Is Vinegar Good for You?

Have you ever wondered if apple cider vinegar is actually good for you? And if it is what are the health benefits of using apple cider vinegar? Historical references suggest vinegar of varying types has been used for centuries for health purposed including treatment of wounds by Hippocrates all the way to the late 18th century for the treatment of the common stomachache and poison ivy.

What Is Apple Cider Vinegar?

4 different type of vinegar in measuring spoons

Vinegar can be made using a wide variety of sugar-containing foods, typically wine or cider. The process begins by adding yeast to ferment the remaining natural sugars into alcohol. Next, bacteria cultures are added and further metabolize the alcohol into acetic acid. The Food and Drug Administration has no formal standards vinegar, however generally considers 4 g of acetic acid per 100 mL to be satisfactory for labeling as vinegar.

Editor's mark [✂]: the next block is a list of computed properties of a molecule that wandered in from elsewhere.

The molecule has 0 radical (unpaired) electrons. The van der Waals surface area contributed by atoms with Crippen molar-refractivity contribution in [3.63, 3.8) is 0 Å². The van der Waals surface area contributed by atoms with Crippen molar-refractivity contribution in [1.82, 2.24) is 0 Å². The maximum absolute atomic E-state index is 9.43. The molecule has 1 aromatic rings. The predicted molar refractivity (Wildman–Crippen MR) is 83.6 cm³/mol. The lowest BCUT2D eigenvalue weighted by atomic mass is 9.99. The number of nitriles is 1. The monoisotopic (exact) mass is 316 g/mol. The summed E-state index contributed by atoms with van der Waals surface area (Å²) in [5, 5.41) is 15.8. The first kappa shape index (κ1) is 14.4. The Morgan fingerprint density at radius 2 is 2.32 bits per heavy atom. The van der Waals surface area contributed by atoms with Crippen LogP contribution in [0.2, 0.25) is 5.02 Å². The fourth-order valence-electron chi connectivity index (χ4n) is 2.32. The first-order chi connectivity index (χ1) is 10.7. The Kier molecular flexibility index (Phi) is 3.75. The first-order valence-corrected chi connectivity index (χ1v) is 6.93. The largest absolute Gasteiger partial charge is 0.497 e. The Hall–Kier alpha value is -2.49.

Impact of Apple Cider Vinegar on Blood Sugar Control

In one Arizona State University study, subjects consuming 2 teaspoons of apple cider before consuming a bagel had a 20% reduction in post-meal blood sugar rise. Interestingly this effect was not seen when the apple cider vinegar was consumed with an equal amount of carbohydrate provided as juice, suggesting that the effect is related to the breakdown of complex carbohydrates into simple sugars.

Another study of 12 healthy subjects founds using vinegar with different levels of acetic acid showed similar results. They found an inverse relationship between the level of acetic acid in the vinegar and the blood sugar and insulin response. So the higher the acetic acid level the lower the blood sugar and insulin response after the meal. Additionally, they reported an increase in the subjective rating of their feeling of fullness after the meal.

Potential Benefits of Using Apple Cider Vinegar

  • Inhibits the activity of enzymes that break down starches into sugars
  • Slows emptying of food from the stomach
  • Enhances glucose uptake into the cells

Plus, as it turns out, these outcomes might not just be seen with apple cider vinegar but many varieties as it’s the acetic acid that may be responsible for the health benefits. Overall adding vinegar when cooking is a great way to add brightness and flavor to food without additional calories and studies show it may also help control blood sugar spikes after meals and increase satiety.